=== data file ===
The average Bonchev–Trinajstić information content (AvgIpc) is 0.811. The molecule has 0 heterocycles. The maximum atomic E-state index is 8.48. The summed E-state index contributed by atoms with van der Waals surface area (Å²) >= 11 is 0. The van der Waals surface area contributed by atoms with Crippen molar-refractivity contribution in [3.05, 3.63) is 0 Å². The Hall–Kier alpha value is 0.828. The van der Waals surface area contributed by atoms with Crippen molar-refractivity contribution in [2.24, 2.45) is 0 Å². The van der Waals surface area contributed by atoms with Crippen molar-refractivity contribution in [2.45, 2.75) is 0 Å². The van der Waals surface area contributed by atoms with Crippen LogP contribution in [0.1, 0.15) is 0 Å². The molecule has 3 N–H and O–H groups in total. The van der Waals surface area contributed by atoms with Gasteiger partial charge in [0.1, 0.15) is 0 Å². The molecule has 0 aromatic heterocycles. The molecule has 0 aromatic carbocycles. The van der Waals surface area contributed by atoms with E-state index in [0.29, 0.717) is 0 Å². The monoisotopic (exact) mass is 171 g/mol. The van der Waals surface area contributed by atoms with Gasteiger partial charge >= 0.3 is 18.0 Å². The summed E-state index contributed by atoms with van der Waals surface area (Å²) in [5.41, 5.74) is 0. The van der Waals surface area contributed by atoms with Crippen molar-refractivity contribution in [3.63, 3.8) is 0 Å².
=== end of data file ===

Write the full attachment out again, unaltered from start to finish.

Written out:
The average Bonchev–Trinajstić information content (AvgIpc) is 0.811. The molecule has 0 heterocycles. The maximum atomic E-state index is 8.48. The summed E-state index contributed by atoms with van der Waals surface area (Å²) >= 11 is 0. The van der Waals surface area contributed by atoms with Crippen molar-refractivity contribution in [3.05, 3.63) is 0 Å². The Hall–Kier alpha value is 0.828. The van der Waals surface area contributed by atoms with Crippen molar-refractivity contribution in [2.24, 2.45) is 0 Å². The van der Waals surface area contributed by atoms with Crippen molar-refractivity contribution in [2.45, 2.75) is 0 Å². The van der Waals surface area contributed by atoms with Crippen LogP contribution in [0.1, 0.15) is 0 Å². The molecule has 3 N–H and O–H groups in total. The van der Waals surface area contributed by atoms with Gasteiger partial charge in [0.1, 0.15) is 0 Å². The molecule has 0 aromatic heterocycles. The molecule has 0 aromatic carbocycles. The van der Waals surface area contributed by atoms with E-state index in [0.29, 0.717) is 0 Å². The monoisotopic (exact) mass is 171 g/mol. The van der Waals surface area contributed by atoms with Gasteiger partial charge >= 0.3 is 18.0 Å². The summed E-state index contributed by atoms with van der Waals surface area (Å²) in [5.41, 5.74) is 0. The van der Waals surface area contributed by atoms with Crippen molar-refractivity contribution in [3.63, 3.8) is 0 Å².